My father has been to 55 countries; partly due to his time in the merchant marines and partly due to being an American Airlines employee. Recently, I recorded a list of the countries he’s been to but I never knew specific details about his job duties until I interviewed him. Wisdom and resilience are two nouns that come to mind when people think of him. He has zillions of proverbs and inspirational quotes. He defines swagger and his story is as humorous as he is.
Why did you join the Merchant Marines?
I was 19 years old and it was a good opportunity. I had to help support my family back home in Greece because my father died at 57 years old.
Did you have to take a test? Were there any requirements?
I needed a Seaman’s Passport or Seaman’s papers. I saw a job in the newspaper in the village square….an ad asking for people to work on ships. I worked in the Navy as an employee on the Hephaestus ship. That ship had 200-300 employees and we serviced other ships; their motors, pumps, pipes,….I spent three years like that. We picked up old WWII airplanes that had sunk in the ocean.
I departed from Piraeus to go to Alexandria, Egypt then onto France because we were on a French ship. My duties were as an assistant electrician on the ship Meditteranea where I learned the skills on the job. On one ship we went to Istanbul, Israel, Lebanon, Turkey and Tunis which is next to Libya. We took an airplane from Athens to Cairo and Suez, Egypt and from there took a ship to England transporting the oil. Then onto Venezuela and Argentina and back and forth to Venezuela before going onto San Francisco.
I was on the Meditteranae for 6 months, then went to Egypt by airplane. I worked for three years for the Royal Navy before this. After San Francisco, Curacao, New York and back and forth there, I went to Aruba, Cartagena, Columbia and loaded up to go to England. Back and forth. Then, onto Morocco. We spent a few days there and went onto Jamaica and Baton Rouge. Back and forth.
There was something that happened that was very significant. On a ship going to Jamaica, there was seaweed that made a big clump that floated close to the ship. If the ship got too close, the pump sucked it in and stopped up the pipes. Then we’d have no electricity and we’d be in emergency mode. We couldn’t start the engines with no electricity. Everyone was desperate and confused. I had a thought that if I unplugged the weeds from one pipe, then, the water would go the other direction where the pipe was clean. It could’ve flooded the ship.
When I cleaned that area, it was 140 degrees in the engine room and I was down there by myself. I started that generator back up and it fired the boilers and started the pump from the bottom of the ship and pushed the water out. The lights and fan came on, the ship cooled down and started running again. When I looked up, everyone came down to the boiler room cheering for me! The cook, the captain, the whole crew was surprised to find me there. They thanked me and the cook brought me a case of sodas as a gift. We started the engines and went to Jamaica. It was a controversial situation. If I failed, I might have flooded the ship. I was 23 years old at the time. They were supposed to give me a medal by the company who owned the ship….a badge of honor because we almost lost the ship. The whole crew was responsible. I never received the medal because I didn’t stay on.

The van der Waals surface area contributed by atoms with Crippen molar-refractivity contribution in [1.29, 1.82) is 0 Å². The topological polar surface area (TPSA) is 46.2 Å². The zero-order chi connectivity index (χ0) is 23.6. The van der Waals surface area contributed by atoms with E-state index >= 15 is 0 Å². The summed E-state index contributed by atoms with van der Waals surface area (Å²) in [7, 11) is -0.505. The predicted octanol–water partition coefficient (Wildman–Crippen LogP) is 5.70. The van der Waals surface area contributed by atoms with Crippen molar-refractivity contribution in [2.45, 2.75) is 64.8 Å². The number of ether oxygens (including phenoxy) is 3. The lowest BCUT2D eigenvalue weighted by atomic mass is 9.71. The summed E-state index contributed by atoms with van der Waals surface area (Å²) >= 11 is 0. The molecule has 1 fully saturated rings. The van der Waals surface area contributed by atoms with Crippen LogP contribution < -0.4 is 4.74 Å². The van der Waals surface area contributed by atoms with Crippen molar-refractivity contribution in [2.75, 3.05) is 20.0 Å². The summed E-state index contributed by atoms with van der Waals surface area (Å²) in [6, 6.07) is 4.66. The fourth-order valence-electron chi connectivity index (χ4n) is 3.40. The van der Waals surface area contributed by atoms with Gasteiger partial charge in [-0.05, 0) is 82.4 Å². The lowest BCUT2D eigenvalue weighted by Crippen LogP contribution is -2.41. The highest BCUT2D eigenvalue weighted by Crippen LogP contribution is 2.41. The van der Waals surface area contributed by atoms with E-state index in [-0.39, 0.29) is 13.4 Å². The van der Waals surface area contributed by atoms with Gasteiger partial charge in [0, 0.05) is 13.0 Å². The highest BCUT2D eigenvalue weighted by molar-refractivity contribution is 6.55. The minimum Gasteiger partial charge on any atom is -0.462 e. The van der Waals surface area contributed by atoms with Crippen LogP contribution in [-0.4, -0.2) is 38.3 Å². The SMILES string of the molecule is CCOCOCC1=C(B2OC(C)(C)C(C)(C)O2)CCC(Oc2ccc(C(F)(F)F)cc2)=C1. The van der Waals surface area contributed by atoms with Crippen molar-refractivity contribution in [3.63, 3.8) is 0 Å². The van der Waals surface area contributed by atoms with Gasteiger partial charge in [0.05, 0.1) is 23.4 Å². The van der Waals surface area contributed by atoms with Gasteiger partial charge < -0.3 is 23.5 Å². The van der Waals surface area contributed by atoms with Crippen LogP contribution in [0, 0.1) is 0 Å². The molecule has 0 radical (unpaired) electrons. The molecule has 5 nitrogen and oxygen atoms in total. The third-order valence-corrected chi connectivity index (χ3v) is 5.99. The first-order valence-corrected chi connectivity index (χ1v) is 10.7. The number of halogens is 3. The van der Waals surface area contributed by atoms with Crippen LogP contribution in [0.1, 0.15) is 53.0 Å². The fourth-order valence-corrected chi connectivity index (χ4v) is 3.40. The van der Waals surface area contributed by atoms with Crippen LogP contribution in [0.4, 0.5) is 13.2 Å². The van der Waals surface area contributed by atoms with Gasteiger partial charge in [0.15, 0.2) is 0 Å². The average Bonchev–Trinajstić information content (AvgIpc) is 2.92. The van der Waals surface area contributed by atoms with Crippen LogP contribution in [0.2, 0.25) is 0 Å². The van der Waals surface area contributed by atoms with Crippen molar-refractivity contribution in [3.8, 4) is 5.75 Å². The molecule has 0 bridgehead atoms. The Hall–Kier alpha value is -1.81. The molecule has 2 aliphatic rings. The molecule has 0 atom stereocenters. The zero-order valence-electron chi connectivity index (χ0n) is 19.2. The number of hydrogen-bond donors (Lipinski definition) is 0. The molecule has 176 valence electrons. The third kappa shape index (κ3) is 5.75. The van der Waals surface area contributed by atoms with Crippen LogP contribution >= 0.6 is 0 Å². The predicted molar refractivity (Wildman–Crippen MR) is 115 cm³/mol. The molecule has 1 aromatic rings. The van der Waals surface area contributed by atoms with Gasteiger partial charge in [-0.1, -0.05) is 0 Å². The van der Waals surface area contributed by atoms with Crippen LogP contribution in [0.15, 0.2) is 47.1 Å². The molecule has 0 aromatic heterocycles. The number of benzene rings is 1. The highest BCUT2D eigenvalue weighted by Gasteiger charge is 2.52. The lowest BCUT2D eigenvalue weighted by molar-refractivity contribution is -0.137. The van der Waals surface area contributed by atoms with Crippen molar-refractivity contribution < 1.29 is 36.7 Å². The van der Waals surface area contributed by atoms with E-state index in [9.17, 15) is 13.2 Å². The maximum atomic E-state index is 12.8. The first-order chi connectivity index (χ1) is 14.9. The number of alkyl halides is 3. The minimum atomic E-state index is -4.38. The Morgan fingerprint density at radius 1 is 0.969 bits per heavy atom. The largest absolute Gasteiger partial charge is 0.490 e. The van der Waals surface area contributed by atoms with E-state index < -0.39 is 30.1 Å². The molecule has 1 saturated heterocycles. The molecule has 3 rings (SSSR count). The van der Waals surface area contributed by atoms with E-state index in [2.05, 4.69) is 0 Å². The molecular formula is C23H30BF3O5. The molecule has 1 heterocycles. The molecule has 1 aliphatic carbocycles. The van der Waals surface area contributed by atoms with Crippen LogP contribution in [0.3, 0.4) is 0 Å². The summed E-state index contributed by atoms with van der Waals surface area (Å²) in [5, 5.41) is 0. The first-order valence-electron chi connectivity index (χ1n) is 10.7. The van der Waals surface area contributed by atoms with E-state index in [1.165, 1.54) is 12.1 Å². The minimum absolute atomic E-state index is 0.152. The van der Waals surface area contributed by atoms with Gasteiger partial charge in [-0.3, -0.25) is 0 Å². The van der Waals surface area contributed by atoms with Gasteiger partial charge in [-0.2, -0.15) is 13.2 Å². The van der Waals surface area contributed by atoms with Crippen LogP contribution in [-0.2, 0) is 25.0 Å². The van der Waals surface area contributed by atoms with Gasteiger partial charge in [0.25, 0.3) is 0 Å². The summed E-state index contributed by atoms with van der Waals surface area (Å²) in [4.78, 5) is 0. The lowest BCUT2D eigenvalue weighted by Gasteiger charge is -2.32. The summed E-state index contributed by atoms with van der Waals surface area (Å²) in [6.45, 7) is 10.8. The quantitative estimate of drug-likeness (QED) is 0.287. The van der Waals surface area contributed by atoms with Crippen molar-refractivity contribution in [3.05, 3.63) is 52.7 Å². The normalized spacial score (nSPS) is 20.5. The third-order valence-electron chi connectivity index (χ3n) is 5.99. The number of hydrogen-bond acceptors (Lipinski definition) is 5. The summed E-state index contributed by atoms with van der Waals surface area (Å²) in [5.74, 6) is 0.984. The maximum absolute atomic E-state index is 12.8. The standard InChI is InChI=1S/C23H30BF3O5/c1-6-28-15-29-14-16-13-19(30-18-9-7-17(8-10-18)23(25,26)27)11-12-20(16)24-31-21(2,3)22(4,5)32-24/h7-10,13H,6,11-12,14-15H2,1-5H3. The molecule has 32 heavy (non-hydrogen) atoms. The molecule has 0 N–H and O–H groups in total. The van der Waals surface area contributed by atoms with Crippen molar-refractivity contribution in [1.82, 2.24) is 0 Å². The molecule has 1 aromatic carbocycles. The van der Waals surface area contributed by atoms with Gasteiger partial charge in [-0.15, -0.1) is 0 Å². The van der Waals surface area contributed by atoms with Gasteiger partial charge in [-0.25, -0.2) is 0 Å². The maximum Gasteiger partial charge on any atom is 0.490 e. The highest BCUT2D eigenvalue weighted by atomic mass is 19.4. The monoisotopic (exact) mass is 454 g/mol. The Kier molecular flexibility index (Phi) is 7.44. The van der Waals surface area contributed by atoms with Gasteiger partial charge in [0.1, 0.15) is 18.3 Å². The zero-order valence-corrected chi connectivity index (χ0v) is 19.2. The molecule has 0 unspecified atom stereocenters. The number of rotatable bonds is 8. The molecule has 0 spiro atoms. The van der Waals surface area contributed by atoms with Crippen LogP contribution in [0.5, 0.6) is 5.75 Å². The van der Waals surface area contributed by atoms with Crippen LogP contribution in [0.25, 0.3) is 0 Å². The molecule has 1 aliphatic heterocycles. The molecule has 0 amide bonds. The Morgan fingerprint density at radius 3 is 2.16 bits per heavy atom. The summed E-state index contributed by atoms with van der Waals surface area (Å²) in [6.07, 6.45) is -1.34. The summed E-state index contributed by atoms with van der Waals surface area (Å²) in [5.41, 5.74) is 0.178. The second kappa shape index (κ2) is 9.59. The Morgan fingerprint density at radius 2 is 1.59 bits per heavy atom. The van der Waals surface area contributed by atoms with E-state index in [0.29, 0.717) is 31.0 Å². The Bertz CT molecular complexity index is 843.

I jumped ship in Baton Rouge and took a Greyhound Bus to Tulsa. I went there to visit relatives, met your mother and the rest was history. It was like I woke up and found myself with a baby and then two babies. (Another guy also jumped the ship and went to New York and found a job there.)
What happened leading up to this was that your mother’s cousin- in- law came to Tulsa (from Greece) . He was engaged to your mother’s cousin. Your mom introduced him to me. He brought a bottle of wine for your mom from the doctor suitor who was intending to marry your mom. The doctor suitor was still back in Greece. I drank his wine with your mom’s cousin in law. (He said this chuckling). So, he was never able to give her the bottle of wine from her suitor.
You drank his wine and you took his girl?!
Yes. And your mom’s cousin in law told her that I was the better deal and that she’d be better off with me. The doctor suitor back in Greece wanted a dowry anyway. Your grandpa was confused about all this. He wanted the other man to marry your mother.
Writer’s side note: (my dad and mom’s cousin in law became dear friends and relatives. Their fathers-in-law were business partners and brothers-in-law. Their children were not just cousins but best buddies and now their grandchildren are cousins and best buddies.
After a short courtship, we married. She arranged for me to get a lawyer so that we could handle the situation of me jumping ship. We went to the police station and the lawyer told them that I was confused and was supposed to go to New York but ended up in Tulsa. They fingerprinted me and told me I had 20 days to leave the U.S. My father in law was exhausted from worry about all this. (I stayed in the U.S.) We considered going to Mexico if we needed to but a few months after all this, I went to Canada on a Greyhound Bus alone and entered the states legally in order to stay married. Back to the Merchant Marines job, did you encounter any other danger on your voyages ?
Yes, hurricanes! And icebergs. We never knew they were coming because there was no communication. …only the wind. There were icebergs in the North Atlantic but we never saw them in the nighttime. We just watched the temperature of the water and if it dropped fast, we stopped because it meant the iceberg was coming. We’d turn and go the other way. I was caught in many hurricanes. We went against the waves of the ship, otherwise the ship would tilt.
Stories like this can be found in the book, A Magic Carpet Ride.
Link to order below. Proceeds from this book go to various charities.